The AP announced its NFT photography marketplace last month in a press release explaining that the venture would allow collectors to “purchase the news agency’s award-winning contemporary and historic photojournalism.”
“As a not-for-profit news cooperative, proceeds go back into funding factual, unbiased AP journalism,” the release stated.
The press release said NFTs would include photos taken by AP photographers who captured subjects like space, climate, and war. Current listings on the outlet’s marketplace vary in price, with the lowest listed at $219 and the most expensive listed at $1,799.
See what others are saying: (Forbes) (The Wrap) (The Guardian)
Uber Forks Over $19 Million in Fine for Misleading Australian Riders
The penalty is just the latest in a string of lawsuits going back years.
Uber Gets Fined
Uber has agreed to pay a $19 million fine after being sued by the Australian Competition and Consumer Commission for making false or misleading statements in its app.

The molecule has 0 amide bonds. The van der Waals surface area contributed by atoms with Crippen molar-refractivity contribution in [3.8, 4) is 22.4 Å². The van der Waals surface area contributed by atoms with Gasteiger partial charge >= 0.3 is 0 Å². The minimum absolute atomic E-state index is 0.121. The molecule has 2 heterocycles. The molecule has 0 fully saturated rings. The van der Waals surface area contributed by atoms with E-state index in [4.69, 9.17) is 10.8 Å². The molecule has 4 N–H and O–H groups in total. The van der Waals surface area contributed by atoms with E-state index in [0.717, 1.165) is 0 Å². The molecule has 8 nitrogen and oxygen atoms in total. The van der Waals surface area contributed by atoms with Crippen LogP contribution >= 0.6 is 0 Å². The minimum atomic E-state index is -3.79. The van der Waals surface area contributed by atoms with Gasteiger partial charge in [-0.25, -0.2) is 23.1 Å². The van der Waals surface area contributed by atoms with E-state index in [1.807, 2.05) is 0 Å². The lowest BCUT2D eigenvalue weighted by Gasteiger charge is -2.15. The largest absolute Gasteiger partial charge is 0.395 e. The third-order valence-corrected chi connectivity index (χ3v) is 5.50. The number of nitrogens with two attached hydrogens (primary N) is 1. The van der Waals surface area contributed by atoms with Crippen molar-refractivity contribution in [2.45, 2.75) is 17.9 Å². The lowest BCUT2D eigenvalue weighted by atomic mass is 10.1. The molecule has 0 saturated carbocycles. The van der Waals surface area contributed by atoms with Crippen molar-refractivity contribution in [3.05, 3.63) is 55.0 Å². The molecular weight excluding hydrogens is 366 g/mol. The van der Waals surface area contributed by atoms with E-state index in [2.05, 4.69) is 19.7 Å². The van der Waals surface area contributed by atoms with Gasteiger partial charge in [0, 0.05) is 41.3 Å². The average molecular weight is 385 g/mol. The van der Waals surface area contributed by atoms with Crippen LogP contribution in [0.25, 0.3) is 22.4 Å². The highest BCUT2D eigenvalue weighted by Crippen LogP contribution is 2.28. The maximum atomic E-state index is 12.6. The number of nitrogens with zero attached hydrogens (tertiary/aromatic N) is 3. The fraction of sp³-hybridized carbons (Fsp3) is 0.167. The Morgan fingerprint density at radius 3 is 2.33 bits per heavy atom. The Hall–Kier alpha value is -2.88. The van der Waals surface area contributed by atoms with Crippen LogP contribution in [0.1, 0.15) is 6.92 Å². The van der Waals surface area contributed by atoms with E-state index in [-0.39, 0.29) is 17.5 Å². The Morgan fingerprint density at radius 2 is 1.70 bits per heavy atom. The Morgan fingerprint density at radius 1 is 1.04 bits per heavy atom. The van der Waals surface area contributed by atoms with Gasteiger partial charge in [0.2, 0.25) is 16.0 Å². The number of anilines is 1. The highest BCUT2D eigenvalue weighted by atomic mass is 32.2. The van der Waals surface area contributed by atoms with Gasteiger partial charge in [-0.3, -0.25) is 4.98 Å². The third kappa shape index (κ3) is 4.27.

The first offense stems from a company policy that allows users to cancel their ride at no cost up to five minutes after the driver has accepted the trip. Despite the terms, between at least December 2017 and September 2021, over two million Australians who wanted to cancel their ride were nevertheless warned that they may be charged a small fee for doing so.
Uber said in a statement that almost all of those users decided to cancel their trips despite the warnings.
The cancellation message has since been changed to: “You won’t be charged a cancellation fee.”
The second offense, occurring between June 2018 and August 2020, involved the company showing customers in Sydney inflated estimates of taxi fares on the app.
The commission said that Uber did not ensure the algorithm used to calculate the prices was accurate, leading to actual fares almost always being higher than estimated ones.
The taxi fare feature was removed in August 2020.
A Troubled Legal History
Uber has been sued for misleading its users or unfairly charging customers in the past.